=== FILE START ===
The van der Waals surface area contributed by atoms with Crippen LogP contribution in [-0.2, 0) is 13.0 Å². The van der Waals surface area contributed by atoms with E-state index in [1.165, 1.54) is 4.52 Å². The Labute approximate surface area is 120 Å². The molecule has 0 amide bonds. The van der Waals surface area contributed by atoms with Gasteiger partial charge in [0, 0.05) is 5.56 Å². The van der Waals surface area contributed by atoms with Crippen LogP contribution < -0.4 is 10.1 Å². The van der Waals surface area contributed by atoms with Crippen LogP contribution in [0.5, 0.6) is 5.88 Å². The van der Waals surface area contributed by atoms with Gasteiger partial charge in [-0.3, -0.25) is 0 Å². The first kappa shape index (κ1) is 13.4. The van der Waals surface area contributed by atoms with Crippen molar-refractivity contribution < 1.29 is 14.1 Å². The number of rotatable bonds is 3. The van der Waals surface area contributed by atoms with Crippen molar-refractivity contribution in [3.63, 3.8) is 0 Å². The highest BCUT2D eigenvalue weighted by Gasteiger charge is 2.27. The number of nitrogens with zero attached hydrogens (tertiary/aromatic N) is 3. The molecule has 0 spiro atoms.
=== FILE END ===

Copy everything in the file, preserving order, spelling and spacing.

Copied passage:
The van der Waals surface area contributed by atoms with Crippen LogP contribution in [-0.2, 0) is 13.0 Å². The van der Waals surface area contributed by atoms with E-state index in [1.165, 1.54) is 4.52 Å². The Labute approximate surface area is 120 Å². The molecule has 0 amide bonds. The van der Waals surface area contributed by atoms with Gasteiger partial charge in [0, 0.05) is 5.56 Å². The van der Waals surface area contributed by atoms with Crippen LogP contribution < -0.4 is 10.1 Å². The van der Waals surface area contributed by atoms with Crippen LogP contribution in [0.5, 0.6) is 5.88 Å². The van der Waals surface area contributed by atoms with Gasteiger partial charge in [-0.3, -0.25) is 0 Å². The first kappa shape index (κ1) is 13.4. The van der Waals surface area contributed by atoms with Crippen molar-refractivity contribution < 1.29 is 14.1 Å². The number of rotatable bonds is 3. The van der Waals surface area contributed by atoms with Crippen molar-refractivity contribution in [3.63, 3.8) is 0 Å². The highest BCUT2D eigenvalue weighted by Gasteiger charge is 2.27. The number of nitrogens with zero attached hydrogens (tertiary/aromatic N) is 3. The molecule has 0 spiro atoms.